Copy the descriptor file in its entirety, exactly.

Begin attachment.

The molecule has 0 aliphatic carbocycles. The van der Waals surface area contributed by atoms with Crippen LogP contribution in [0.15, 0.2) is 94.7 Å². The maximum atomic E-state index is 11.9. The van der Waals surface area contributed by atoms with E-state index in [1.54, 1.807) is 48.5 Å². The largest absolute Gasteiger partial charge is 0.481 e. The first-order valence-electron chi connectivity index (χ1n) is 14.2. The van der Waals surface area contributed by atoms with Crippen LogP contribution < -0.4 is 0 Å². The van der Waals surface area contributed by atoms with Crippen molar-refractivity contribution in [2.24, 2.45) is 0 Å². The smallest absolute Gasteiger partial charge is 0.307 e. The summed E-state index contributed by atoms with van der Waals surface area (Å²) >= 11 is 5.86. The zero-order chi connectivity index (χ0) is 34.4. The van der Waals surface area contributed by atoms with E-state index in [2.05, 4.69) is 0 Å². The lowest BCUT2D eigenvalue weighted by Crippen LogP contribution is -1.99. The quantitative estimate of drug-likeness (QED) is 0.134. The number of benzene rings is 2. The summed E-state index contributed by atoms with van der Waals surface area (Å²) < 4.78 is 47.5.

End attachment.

The molecule has 0 aliphatic carbocycles. The van der Waals surface area contributed by atoms with Crippen LogP contribution in [0.15, 0.2) is 94.7 Å². The maximum atomic E-state index is 11.9. The van der Waals surface area contributed by atoms with E-state index in [1.54, 1.807) is 48.5 Å². The largest absolute Gasteiger partial charge is 0.481 e. The first-order valence-electron chi connectivity index (χ1n) is 14.2. The van der Waals surface area contributed by atoms with Crippen LogP contribution < -0.4 is 0 Å². The van der Waals surface area contributed by atoms with Crippen molar-refractivity contribution in [2.24, 2.45) is 0 Å². The smallest absolute Gasteiger partial charge is 0.307 e. The summed E-state index contributed by atoms with van der Waals surface area (Å²) >= 11 is 5.86. The zero-order chi connectivity index (χ0) is 34.4. The van der Waals surface area contributed by atoms with E-state index in [2.05, 4.69) is 0 Å². The lowest BCUT2D eigenvalue weighted by Crippen LogP contribution is -1.99. The quantitative estimate of drug-likeness (QED) is 0.134. The number of benzene rings is 2. The summed E-state index contributed by atoms with van der Waals surface area (Å²) < 4.78 is 47.5.